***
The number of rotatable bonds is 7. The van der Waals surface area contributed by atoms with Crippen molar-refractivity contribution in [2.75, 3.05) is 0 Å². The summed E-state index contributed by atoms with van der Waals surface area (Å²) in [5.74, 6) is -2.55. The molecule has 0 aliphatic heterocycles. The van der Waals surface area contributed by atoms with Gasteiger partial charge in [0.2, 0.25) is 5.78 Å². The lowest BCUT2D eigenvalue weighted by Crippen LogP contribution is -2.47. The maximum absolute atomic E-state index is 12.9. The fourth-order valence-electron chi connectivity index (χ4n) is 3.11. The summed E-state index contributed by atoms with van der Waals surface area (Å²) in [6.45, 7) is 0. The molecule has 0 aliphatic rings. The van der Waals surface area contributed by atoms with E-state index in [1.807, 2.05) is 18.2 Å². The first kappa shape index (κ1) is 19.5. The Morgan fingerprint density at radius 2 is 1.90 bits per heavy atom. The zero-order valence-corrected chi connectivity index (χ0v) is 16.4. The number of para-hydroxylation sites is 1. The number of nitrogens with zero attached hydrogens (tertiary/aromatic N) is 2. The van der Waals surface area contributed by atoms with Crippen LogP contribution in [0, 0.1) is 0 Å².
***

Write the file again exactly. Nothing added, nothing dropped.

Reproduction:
The number of rotatable bonds is 7. The van der Waals surface area contributed by atoms with Crippen molar-refractivity contribution in [2.75, 3.05) is 0 Å². The summed E-state index contributed by atoms with van der Waals surface area (Å²) in [5.74, 6) is -2.55. The molecule has 0 aliphatic heterocycles. The van der Waals surface area contributed by atoms with Gasteiger partial charge in [0.2, 0.25) is 5.78 Å². The lowest BCUT2D eigenvalue weighted by Crippen LogP contribution is -2.47. The maximum absolute atomic E-state index is 12.9. The fourth-order valence-electron chi connectivity index (χ4n) is 3.11. The summed E-state index contributed by atoms with van der Waals surface area (Å²) in [6.45, 7) is 0. The molecule has 0 aliphatic rings. The van der Waals surface area contributed by atoms with E-state index in [1.807, 2.05) is 18.2 Å². The first kappa shape index (κ1) is 19.5. The Morgan fingerprint density at radius 2 is 1.90 bits per heavy atom. The zero-order valence-corrected chi connectivity index (χ0v) is 16.4. The number of para-hydroxylation sites is 1. The number of nitrogens with zero attached hydrogens (tertiary/aromatic N) is 2. The van der Waals surface area contributed by atoms with Crippen LogP contribution in [0, 0.1) is 0 Å².